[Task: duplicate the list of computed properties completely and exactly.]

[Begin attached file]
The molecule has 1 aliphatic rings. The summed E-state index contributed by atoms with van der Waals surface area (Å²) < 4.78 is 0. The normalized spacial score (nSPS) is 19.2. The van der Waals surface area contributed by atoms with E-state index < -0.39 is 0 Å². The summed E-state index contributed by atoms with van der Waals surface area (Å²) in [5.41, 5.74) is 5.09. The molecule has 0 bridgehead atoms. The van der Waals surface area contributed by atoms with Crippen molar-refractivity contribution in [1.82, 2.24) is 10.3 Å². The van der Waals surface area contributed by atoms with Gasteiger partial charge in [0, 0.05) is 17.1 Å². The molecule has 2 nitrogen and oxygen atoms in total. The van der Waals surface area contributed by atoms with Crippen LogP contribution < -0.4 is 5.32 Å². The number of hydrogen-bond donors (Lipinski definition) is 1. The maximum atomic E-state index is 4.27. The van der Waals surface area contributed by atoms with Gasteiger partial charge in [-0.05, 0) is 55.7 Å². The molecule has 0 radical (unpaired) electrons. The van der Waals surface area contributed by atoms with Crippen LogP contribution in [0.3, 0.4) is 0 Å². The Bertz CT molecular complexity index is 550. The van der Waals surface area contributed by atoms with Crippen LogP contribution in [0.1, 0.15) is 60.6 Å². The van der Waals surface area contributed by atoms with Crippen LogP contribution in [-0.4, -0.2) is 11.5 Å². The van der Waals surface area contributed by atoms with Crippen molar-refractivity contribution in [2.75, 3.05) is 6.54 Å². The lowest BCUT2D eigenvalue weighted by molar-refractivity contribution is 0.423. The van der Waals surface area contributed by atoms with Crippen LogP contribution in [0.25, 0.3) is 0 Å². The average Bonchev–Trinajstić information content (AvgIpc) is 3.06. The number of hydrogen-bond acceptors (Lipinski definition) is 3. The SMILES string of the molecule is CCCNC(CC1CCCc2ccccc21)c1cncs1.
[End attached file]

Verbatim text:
The molecule has 1 aliphatic rings. The summed E-state index contributed by atoms with van der Waals surface area (Å²) < 4.78 is 0. The normalized spacial score (nSPS) is 19.2. The van der Waals surface area contributed by atoms with E-state index < -0.39 is 0 Å². The summed E-state index contributed by atoms with van der Waals surface area (Å²) in [5.41, 5.74) is 5.09. The molecule has 0 bridgehead atoms. The van der Waals surface area contributed by atoms with Crippen molar-refractivity contribution in [1.82, 2.24) is 10.3 Å². The van der Waals surface area contributed by atoms with Gasteiger partial charge in [0, 0.05) is 17.1 Å². The molecule has 2 nitrogen and oxygen atoms in total. The van der Waals surface area contributed by atoms with Crippen LogP contribution < -0.4 is 5.32 Å². The number of hydrogen-bond donors (Lipinski definition) is 1. The maximum atomic E-state index is 4.27. The van der Waals surface area contributed by atoms with Gasteiger partial charge in [-0.05, 0) is 55.7 Å². The molecule has 0 radical (unpaired) electrons. The van der Waals surface area contributed by atoms with Crippen LogP contribution in [0.3, 0.4) is 0 Å². The Bertz CT molecular complexity index is 550. The van der Waals surface area contributed by atoms with Crippen LogP contribution in [0.1, 0.15) is 60.6 Å². The van der Waals surface area contributed by atoms with Crippen LogP contribution in [-0.4, -0.2) is 11.5 Å². The van der Waals surface area contributed by atoms with Crippen molar-refractivity contribution in [2.75, 3.05) is 6.54 Å². The lowest BCUT2D eigenvalue weighted by molar-refractivity contribution is 0.423. The van der Waals surface area contributed by atoms with Crippen LogP contribution in [0.25, 0.3) is 0 Å². The average Bonchev–Trinajstić information content (AvgIpc) is 3.06. The number of hydrogen-bond acceptors (Lipinski definition) is 3. The SMILES string of the molecule is CCCNC(CC1CCCc2ccccc21)c1cncs1.